Brands can’t resist the allure of large, boastful numbers, especially if easy to achieve. High profile premium placements, such as on Snapchat and Instagram confer instant brand leadership and a flood of impressions.
Certainly impressive at the agency award ceremonies, but quickly forgotten when the applause and alcohol wear off.
These are the 7 common ways that brands fool themselves by inadvertently inflating their brand value:
1. Relying upon paid media to carry the impression load
Especially on Facebook, a paid impression is not worth as much as one earned. Some agencies load up on tiny right-column Facebook placements or remnant bottom of page inventory to jack up impressions.
2. Posting like mad on Twitter
Until recently, the measurement platforms and Twitter themselves assumed 100 percent of followers saw your messages. So 10 posts against 100,000 followers meant a million easy earned impressions.
No brand manager would want to dispute such favorable numbers.
Twitter themselves even didn’t know, since so many impressions were on untrackable 3rd party tools. Though Twitter now has some level of impression reporting (if followers are natively on Twitter), brands still continue the habit.
Some brands have more than 2/3rds of their earned impressions via Twitter. How about you?
3. Treating all placements equally
A pageview on your site is worth a lot more than a YouTube video view, which is worth more than an alleged tweet impression. Adding up impressions is something we naturally want to do.
While we certainly do this, too, be sure to have the counterbalance of engagement rate to spot low quality impressions.
4. Giving sponsors 100 percent credit
Sports and entertainment teams like to sneak in posts that thank sponsors. Insurance companies and feminine hygiene products aren’t naturally going to get sharing by themselves.
So when the NBA posts about Stephen Curry getting the KIA Community Assist award, KIA can’t take 100 percent credit. Some percentage of this is NBA or Curry fans and only some percentage of the credit should go to KIA.
We’ve seen some brands and analytics companies arbitrarily award half credit or another amount based on percentage of the image with the sponsor logo. Don’t play that shell game. Award credit by share of follow-on engagement between the brand vs the sponsor.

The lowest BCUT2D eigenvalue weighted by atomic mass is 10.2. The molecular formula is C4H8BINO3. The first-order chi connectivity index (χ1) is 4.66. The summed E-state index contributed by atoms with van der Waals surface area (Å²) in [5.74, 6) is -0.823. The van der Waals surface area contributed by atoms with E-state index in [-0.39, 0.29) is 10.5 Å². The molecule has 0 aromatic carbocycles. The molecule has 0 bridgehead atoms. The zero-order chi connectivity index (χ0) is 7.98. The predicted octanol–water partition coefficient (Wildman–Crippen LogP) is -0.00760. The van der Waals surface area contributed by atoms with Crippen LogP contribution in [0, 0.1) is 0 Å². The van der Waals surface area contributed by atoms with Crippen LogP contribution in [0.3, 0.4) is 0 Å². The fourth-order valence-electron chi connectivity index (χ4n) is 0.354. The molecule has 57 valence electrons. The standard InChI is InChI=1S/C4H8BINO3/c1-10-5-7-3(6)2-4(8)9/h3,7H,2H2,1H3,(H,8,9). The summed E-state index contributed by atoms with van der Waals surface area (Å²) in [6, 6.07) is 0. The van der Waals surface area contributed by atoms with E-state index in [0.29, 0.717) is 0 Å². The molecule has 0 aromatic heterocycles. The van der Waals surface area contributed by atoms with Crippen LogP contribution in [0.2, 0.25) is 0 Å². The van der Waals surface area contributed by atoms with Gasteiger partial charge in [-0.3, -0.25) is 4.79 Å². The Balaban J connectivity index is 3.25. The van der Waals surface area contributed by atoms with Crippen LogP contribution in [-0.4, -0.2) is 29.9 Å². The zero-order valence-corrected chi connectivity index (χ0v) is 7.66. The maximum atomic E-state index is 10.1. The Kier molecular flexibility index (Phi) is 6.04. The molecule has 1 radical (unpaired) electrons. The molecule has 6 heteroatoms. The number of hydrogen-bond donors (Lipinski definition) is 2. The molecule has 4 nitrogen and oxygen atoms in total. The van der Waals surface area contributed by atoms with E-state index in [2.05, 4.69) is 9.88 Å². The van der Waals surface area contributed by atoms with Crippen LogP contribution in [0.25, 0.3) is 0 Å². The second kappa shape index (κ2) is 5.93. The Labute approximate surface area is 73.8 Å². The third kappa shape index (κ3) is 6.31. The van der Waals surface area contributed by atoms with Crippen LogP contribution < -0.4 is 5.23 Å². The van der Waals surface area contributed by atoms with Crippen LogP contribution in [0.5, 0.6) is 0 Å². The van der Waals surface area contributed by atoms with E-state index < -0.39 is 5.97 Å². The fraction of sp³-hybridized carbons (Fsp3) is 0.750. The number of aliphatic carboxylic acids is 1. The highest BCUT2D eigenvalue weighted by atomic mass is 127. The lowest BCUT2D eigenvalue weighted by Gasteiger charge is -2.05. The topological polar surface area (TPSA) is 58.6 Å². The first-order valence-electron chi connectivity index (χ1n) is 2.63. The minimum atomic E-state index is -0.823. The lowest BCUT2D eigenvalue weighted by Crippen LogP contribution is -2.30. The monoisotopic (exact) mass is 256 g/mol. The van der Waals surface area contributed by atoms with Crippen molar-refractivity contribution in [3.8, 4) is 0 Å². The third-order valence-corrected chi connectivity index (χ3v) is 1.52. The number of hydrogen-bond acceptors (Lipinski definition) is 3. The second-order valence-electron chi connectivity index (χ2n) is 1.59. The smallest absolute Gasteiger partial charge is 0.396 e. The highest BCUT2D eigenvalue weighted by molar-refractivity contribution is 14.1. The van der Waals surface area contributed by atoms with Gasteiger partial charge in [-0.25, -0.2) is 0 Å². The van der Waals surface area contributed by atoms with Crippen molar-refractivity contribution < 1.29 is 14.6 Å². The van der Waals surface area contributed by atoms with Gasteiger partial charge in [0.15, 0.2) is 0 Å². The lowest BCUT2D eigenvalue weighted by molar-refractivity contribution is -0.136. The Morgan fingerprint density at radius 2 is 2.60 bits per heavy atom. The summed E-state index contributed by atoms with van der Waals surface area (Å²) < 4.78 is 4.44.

5. Counting them all as uniques
Let’s say you have a weekly TV show with 3 million unique viewers. You don’t have 30 million unique viewers after airing 10 weeks, unless the audience is brand new each week.
The same is true for web and social audiences — we cannot add up daily uniques to get monthly uniques.
While a lower unique figure over time might appear bad, it’s actually good news.
It means that you’ve got an engaged community that keeps coming back.
You want organic repeats instead of leaky ad-driven audiences that churn out.
6. Choosing external benchmarks industry-wide
Another widely respected firm said social users are worth $180, based on their average check-out when shopping. But a follower of Skittles gained through a silly video is not worth as much as an enterprise B2B inquiry via social.
7. Using the same CPM across all channels
As a rough benchmark, you can assume interactions are generally similar in value between liking versus sharing for your brand. We start out with a default $5 CPM across the board and refine from there.
Facebook, which usually has a higher engagement rate, will yield a 5 to 10 cent value per engagement if you use a $5 CPM. That same $5 CPM will yield you 80 cents to a dollar a Twitter, since the engagement rate (interactions/impressions) is lower there.
Of course, the true way to measure EMV (Earned Media Value) is to trace engagement all the way back to sale. You can then assign a value per visit/engagement, backing then into a value per exposure in each channel.
But in CPG or media/entertainment, getting POS data isn’t usually feasible, even with Datalogix and related data providers.
Ultimately, this problem will be getting worse because of more channels, the closed mobile app ecosystem, and the Internet of Things. The fact that word of mouth effects are growing stronger means there are more touches and more unmeasurable touches influencing purchase.
This causes the collapse of these comfortably simple measurement models we’ve discussed here. And it ushers in new frameworks of automatic indirect measurement via holdback audiences and split testing.
Is your agency, collection of tool providers, and internal marketing staff ready to adapt?
Image courtesy of Shutterstock.
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